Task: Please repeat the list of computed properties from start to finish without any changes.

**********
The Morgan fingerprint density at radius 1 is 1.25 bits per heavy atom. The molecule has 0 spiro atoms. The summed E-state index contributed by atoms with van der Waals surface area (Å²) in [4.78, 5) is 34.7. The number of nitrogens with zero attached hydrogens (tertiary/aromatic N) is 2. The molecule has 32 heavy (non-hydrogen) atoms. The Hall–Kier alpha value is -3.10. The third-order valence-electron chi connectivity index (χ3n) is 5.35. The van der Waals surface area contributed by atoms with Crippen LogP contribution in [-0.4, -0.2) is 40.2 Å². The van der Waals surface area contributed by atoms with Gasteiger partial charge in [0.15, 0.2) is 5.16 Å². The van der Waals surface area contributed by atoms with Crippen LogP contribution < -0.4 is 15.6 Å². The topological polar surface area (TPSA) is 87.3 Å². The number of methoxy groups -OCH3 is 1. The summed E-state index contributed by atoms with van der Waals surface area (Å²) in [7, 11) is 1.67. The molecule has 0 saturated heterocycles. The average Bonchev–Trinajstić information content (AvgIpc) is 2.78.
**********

The Morgan fingerprint density at radius 1 is 1.25 bits per heavy atom. The molecule has 0 spiro atoms. The summed E-state index contributed by atoms with van der Waals surface area (Å²) in [4.78, 5) is 34.7. The number of nitrogens with zero attached hydrogens (tertiary/aromatic N) is 2. The molecule has 32 heavy (non-hydrogen) atoms. The Hall–Kier alpha value is -3.10. The third-order valence-electron chi connectivity index (χ3n) is 5.35. The van der Waals surface area contributed by atoms with Crippen LogP contribution in [-0.4, -0.2) is 40.2 Å². The van der Waals surface area contributed by atoms with Gasteiger partial charge in [0.15, 0.2) is 5.16 Å². The van der Waals surface area contributed by atoms with Crippen LogP contribution < -0.4 is 15.6 Å². The topological polar surface area (TPSA) is 87.3 Å². The number of methoxy groups -OCH3 is 1. The summed E-state index contributed by atoms with van der Waals surface area (Å²) in [7, 11) is 1.67. The molecule has 0 saturated heterocycles. The average Bonchev–Trinajstić information content (AvgIpc) is 2.78.